Video compiled by the United States Marine Corps shows a Bell UH-1Y Venoms Super Huey helicopter firing a barrage of tracer rounds at targets during a training exercise in Arizona. The footage features night-vision visuals of the chopper in action with hundreds of rounds raining down on the training compound.
The exercises were conducted in April 2017 at Yodaville, a makeshift town built by the U.S. Army in Yuma, Arizona. The site is used specifically for large-scale bomb, missile and target practice.
The helicopters featured in the videos were part of the Marine Aviation Weapons and Tactics Squadron One (MAWTS-1). Pilots were practicing engaging targets during an urban close air (UCAS) exercise.
The UCAS exercise is “designed to focus on specific employment of tactical air and rotary wing offensive air support aviation assets in order to support the ground combat element scheme of maneuver,” according to U.S. Marine Corps Sgt. Daniel D. Kujanpaa, who created the video.
Check out the video below:
The UCAS exercise focuses on specific tactical air and rotary wing offensive maneuverers. Pilots learn advanced techniques in aviation support and asset protection, and work in coordination with troops on the ground during combat to offer support.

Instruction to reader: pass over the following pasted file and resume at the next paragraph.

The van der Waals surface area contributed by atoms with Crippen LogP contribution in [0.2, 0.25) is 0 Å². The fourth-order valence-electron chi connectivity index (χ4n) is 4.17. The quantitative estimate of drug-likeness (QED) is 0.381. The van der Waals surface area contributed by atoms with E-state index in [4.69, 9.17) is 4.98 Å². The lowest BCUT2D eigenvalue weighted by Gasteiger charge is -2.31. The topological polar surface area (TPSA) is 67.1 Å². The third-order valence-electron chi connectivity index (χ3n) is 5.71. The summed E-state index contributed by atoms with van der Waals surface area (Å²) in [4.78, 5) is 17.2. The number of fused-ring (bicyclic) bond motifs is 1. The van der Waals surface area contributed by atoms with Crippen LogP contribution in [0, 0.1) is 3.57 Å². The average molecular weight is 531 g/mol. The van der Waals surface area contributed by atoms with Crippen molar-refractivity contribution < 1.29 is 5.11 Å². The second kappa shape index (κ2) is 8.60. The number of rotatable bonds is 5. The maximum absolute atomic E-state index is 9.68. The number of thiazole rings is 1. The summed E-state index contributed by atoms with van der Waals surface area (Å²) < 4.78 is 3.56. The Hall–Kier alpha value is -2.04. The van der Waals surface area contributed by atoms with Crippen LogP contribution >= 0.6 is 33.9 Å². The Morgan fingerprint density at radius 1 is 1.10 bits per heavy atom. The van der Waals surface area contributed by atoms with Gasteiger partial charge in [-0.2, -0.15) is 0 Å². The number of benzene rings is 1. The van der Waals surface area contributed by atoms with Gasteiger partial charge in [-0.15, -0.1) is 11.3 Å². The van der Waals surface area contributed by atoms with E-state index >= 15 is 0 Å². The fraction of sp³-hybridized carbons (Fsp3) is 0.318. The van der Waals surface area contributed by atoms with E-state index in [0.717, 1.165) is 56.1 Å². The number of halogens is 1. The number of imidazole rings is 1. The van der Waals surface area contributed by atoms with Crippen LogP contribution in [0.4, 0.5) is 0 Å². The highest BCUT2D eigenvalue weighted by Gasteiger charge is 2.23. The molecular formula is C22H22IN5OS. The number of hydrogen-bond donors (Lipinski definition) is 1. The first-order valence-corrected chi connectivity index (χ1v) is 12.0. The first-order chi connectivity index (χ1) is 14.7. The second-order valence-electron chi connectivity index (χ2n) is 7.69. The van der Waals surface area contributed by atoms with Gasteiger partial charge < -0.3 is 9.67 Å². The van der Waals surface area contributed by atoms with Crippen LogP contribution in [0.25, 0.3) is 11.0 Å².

The exercise is just one element of the complex Tactics Instructor Course (WUT) intended for experienced Marines. The program is an advanced, graduate-level course for select fixed-wing, rotary-wing and tiltrotor pilots and enlisted aircrew, according to Fighter Sweep. The seven week training emphasizes operation integration of the six functions of Marines Corps aviation (Offensive Air Support, Anti-Air Warfare, Assault Support, Air Reconnaissance, Electronic Warfare, Control of Aircraft and Missiles)
The makeshift town in the middle of the Arizona desert used for the training was originally envisioned by Major Floyd Usry. The manufactured buildings that make up the complex are recycled shipping containers and represent structures that reach as high as four stories.
The town gets its name “Yodaville” from Usry’s callsign. The complex has been in use since 1999 and is part of the larger Barry M. Goldwater Air Force Range which is primarily used by the United States Air Force.